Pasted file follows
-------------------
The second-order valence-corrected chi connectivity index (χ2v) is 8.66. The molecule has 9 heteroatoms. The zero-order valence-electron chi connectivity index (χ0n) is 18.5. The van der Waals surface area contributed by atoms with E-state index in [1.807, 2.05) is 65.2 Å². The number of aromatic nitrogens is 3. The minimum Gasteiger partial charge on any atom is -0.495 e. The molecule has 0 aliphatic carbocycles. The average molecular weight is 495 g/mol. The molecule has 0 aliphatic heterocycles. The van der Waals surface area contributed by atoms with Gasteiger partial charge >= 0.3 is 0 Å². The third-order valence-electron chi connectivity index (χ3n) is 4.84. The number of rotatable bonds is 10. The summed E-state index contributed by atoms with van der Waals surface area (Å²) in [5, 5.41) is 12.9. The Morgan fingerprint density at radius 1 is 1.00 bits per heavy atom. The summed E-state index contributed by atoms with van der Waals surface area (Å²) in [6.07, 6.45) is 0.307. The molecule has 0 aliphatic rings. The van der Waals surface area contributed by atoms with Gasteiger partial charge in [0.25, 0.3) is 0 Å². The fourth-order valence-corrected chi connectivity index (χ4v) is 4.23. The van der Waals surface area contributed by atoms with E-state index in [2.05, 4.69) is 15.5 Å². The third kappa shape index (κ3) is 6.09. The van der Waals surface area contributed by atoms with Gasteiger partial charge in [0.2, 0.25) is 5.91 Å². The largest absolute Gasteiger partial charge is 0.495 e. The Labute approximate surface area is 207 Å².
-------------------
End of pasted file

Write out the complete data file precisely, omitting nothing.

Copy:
The second-order valence-corrected chi connectivity index (χ2v) is 8.66. The molecule has 9 heteroatoms. The zero-order valence-electron chi connectivity index (χ0n) is 18.5. The van der Waals surface area contributed by atoms with E-state index in [1.807, 2.05) is 65.2 Å². The number of aromatic nitrogens is 3. The minimum Gasteiger partial charge on any atom is -0.495 e. The molecule has 0 aliphatic carbocycles. The average molecular weight is 495 g/mol. The molecule has 0 aliphatic heterocycles. The van der Waals surface area contributed by atoms with Gasteiger partial charge >= 0.3 is 0 Å². The third-order valence-electron chi connectivity index (χ3n) is 4.84. The number of rotatable bonds is 10. The summed E-state index contributed by atoms with van der Waals surface area (Å²) in [5, 5.41) is 12.9. The Morgan fingerprint density at radius 1 is 1.00 bits per heavy atom. The summed E-state index contributed by atoms with van der Waals surface area (Å²) in [6.07, 6.45) is 0.307. The molecule has 0 aliphatic rings. The van der Waals surface area contributed by atoms with Gasteiger partial charge in [0.25, 0.3) is 0 Å². The fourth-order valence-corrected chi connectivity index (χ4v) is 4.23. The van der Waals surface area contributed by atoms with E-state index in [2.05, 4.69) is 15.5 Å². The third kappa shape index (κ3) is 6.09. The van der Waals surface area contributed by atoms with Gasteiger partial charge in [0.2, 0.25) is 5.91 Å². The largest absolute Gasteiger partial charge is 0.495 e. The Labute approximate surface area is 207 Å².